Landlord prosecuted for unlicensed HMO
Following an investigation by Highland Council Environmental Health Officers, an Inverness Landlord has been successfully prosecuted for operating a House in Multiple Occupation (HMO) without a licence. An HMO is a property in which three or more unrelated adults are residing as their main residence and require to share kitchen, toilet or personal washing facilities.
Mr Ken MacK, the owner of the property at 47 Montague Row, Inverness pled guilty and was fined £2000 at Inverness Sheriff Court on 3 February 2017.
Following receipt of complaints from tenants of Mr Mack, Highland Council Environmental Health officers visited his property at 47 Montague Row, Inverness and established that there were 5 residents residing in the property as their main residence and that the property failed to meet the Council’s adopted standards for HMO’s.
Despite repeated attempts to get the landlord to license the property and meet the required HMO standards, the landlord failed to engage with the investigating officers and continued to operate without a licence.
Councillor Ian Cockburn, Chair of the Licensing Committee said, ”Ultimately the HMO licensing scheme was introduced to protect tenants and help ensure properties are safe, and so it is important that the Council take’s action to protect tenants in these cases. I am pleased that in imposing this level of fine the court has reflected the importance of licensing and that owners should not seek to avoid applying. Therefore, I would encourage both landlords and tenants to contact the Council if they have any concerns about their property. Officers are here to help.”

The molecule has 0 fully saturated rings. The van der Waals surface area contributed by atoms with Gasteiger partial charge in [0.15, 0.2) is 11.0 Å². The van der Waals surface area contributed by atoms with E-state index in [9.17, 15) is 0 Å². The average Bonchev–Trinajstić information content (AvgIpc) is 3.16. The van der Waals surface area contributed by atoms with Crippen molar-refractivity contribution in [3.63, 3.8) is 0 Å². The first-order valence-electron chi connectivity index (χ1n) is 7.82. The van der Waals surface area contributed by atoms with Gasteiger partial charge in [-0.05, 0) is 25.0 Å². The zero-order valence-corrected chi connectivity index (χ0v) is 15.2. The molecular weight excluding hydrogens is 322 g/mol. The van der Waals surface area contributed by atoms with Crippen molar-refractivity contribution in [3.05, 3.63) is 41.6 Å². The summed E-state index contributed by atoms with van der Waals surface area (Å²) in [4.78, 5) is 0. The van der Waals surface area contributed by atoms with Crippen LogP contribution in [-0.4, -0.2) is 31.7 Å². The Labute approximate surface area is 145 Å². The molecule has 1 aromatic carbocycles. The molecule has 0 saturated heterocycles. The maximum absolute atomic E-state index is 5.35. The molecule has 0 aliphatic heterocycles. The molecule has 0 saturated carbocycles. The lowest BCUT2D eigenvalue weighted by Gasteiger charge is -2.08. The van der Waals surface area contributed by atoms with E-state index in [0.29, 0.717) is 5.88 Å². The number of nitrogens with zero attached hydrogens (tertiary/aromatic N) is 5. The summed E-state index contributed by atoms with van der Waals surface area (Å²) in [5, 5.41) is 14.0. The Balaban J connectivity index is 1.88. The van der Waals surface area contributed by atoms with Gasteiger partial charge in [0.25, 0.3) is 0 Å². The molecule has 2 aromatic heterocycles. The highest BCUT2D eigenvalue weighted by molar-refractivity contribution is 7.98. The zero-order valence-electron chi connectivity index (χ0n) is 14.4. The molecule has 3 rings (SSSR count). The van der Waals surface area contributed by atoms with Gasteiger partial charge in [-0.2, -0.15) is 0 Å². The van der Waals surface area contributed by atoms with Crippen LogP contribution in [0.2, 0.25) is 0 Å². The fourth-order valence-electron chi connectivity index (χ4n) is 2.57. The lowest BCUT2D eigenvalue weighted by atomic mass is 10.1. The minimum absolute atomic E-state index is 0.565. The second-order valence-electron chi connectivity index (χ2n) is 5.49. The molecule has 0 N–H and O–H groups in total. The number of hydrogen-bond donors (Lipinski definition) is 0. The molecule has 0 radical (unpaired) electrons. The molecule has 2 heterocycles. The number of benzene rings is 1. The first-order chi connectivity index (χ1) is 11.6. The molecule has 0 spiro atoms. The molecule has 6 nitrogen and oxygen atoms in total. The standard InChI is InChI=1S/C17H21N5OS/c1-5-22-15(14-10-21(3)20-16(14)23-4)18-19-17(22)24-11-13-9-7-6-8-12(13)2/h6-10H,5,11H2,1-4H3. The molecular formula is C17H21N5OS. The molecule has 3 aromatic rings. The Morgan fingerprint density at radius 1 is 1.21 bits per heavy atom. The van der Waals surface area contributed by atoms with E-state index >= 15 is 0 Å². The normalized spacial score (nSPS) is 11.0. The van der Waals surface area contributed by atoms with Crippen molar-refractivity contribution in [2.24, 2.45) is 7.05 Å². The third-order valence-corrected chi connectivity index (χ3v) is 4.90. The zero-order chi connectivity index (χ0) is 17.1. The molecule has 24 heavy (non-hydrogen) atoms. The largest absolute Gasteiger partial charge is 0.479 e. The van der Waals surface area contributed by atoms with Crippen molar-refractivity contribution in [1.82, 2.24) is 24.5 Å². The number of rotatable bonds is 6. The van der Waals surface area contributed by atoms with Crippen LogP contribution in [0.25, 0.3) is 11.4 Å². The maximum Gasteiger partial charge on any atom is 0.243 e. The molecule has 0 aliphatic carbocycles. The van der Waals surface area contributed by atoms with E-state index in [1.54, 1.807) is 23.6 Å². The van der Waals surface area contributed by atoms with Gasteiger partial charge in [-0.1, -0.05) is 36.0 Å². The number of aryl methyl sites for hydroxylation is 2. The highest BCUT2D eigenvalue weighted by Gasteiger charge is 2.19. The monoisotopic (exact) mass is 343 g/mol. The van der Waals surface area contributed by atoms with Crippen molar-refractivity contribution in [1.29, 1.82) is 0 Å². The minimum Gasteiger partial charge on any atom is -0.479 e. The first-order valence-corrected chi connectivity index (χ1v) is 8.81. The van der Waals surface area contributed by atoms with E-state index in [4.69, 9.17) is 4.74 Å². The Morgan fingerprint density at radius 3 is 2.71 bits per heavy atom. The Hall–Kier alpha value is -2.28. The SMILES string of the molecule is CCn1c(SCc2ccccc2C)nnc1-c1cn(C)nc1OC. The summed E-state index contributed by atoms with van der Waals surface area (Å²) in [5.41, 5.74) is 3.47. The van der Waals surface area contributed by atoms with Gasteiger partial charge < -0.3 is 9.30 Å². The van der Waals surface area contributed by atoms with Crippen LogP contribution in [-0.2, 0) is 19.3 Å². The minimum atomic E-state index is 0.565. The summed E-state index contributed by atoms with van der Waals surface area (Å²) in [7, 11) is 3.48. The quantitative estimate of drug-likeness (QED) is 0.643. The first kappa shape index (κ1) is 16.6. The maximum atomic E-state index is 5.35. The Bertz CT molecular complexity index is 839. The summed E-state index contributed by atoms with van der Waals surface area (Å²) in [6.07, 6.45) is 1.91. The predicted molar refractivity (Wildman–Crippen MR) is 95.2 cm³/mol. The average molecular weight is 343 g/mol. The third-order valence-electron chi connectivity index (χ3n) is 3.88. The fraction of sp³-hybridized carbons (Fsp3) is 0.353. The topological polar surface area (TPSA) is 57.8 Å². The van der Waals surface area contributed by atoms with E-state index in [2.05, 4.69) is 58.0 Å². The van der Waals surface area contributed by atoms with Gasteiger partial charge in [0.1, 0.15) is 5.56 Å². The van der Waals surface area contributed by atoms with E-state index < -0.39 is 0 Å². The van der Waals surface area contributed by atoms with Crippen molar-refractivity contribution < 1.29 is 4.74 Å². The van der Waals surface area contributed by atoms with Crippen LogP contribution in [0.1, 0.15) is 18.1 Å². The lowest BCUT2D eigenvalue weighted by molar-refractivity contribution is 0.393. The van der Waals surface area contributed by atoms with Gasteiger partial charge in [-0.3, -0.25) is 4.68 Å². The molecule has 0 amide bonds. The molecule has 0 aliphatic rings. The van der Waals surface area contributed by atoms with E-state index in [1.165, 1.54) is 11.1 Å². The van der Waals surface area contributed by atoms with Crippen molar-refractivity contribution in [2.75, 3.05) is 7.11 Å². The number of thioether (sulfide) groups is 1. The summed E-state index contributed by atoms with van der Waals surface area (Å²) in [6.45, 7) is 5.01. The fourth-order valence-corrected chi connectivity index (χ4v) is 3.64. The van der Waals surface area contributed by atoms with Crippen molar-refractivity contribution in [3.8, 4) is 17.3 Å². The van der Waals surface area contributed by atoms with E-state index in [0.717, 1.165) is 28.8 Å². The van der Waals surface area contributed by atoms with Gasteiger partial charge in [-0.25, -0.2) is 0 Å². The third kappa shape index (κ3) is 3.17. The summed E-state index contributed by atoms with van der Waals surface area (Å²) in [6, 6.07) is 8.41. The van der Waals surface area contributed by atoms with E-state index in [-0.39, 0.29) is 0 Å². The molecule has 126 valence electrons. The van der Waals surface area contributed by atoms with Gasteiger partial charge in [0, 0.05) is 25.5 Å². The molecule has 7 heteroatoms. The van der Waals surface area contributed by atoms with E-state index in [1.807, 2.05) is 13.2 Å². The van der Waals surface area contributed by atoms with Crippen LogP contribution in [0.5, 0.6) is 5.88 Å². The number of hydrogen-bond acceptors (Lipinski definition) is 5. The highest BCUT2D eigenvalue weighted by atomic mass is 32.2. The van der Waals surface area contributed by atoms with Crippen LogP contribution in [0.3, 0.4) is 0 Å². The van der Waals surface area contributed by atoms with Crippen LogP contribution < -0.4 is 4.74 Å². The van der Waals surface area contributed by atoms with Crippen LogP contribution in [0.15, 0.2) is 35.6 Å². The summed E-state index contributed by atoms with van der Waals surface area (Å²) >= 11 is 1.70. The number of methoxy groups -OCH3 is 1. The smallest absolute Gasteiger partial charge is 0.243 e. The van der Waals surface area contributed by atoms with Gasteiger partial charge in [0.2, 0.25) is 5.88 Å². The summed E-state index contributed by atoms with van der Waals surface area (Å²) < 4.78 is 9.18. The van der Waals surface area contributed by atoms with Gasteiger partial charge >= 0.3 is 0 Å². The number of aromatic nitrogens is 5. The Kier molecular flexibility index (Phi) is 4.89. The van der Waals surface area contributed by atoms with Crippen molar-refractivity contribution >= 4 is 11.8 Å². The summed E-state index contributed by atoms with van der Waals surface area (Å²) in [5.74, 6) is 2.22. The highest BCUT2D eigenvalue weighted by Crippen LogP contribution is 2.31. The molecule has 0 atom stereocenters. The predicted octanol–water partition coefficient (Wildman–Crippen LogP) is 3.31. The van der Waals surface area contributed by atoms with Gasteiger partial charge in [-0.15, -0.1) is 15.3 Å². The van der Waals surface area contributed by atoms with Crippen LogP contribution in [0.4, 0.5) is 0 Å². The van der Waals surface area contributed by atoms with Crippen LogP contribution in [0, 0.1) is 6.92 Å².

Gregor MacCormick, Senior Environmental Health Officer, added: “We hope that the significant fine imposed in this case sends out a strong message to landlords that they must be licensed if their property is being occupied as an HMO. The Council considers it important to demonstrate to responsible landlords who have made the effort to comply with the legislation and bring their properties up to the required standard, that less responsible landlords are actively being pursued. The Environmental Health Service will continue to take action against those landlords who do not apply, so I would urge all owners and agents to ensure that their properties are meeting legal requirements.”
Should anyone have any concerns about a property that may be getting occupied as an HMO or poor standards within such accommodation, please phone the Council’s Environmental Health Service on 01349 886606 or visit the Highland Council website at: www.highland.gov.uk/environmentalhealth